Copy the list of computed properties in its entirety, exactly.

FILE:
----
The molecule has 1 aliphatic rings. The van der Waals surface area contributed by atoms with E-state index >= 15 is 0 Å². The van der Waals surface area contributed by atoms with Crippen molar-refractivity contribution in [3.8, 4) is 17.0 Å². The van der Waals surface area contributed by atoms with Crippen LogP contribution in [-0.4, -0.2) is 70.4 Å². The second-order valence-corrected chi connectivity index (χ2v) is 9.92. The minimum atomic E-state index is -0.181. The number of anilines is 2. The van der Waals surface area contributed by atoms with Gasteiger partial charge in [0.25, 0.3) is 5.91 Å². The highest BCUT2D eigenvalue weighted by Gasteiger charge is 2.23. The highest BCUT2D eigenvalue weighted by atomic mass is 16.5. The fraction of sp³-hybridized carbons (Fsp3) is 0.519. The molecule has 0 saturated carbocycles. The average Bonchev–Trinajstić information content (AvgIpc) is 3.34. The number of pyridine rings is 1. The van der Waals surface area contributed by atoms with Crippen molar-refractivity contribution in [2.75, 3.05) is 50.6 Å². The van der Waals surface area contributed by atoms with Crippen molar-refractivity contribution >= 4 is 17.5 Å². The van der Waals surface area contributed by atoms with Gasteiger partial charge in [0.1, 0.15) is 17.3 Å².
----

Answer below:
The molecule has 1 aliphatic rings. The van der Waals surface area contributed by atoms with E-state index >= 15 is 0 Å². The van der Waals surface area contributed by atoms with Crippen molar-refractivity contribution in [3.8, 4) is 17.0 Å². The van der Waals surface area contributed by atoms with Crippen LogP contribution in [-0.4, -0.2) is 70.4 Å². The second-order valence-corrected chi connectivity index (χ2v) is 9.92. The minimum atomic E-state index is -0.181. The number of anilines is 2. The van der Waals surface area contributed by atoms with Gasteiger partial charge in [0.25, 0.3) is 5.91 Å². The highest BCUT2D eigenvalue weighted by Gasteiger charge is 2.23. The highest BCUT2D eigenvalue weighted by atomic mass is 16.5. The fraction of sp³-hybridized carbons (Fsp3) is 0.519. The molecule has 0 saturated carbocycles. The average Bonchev–Trinajstić information content (AvgIpc) is 3.34. The number of pyridine rings is 1. The van der Waals surface area contributed by atoms with Crippen molar-refractivity contribution in [2.75, 3.05) is 50.6 Å². The van der Waals surface area contributed by atoms with Crippen molar-refractivity contribution >= 4 is 17.5 Å². The van der Waals surface area contributed by atoms with Gasteiger partial charge in [0.1, 0.15) is 17.3 Å².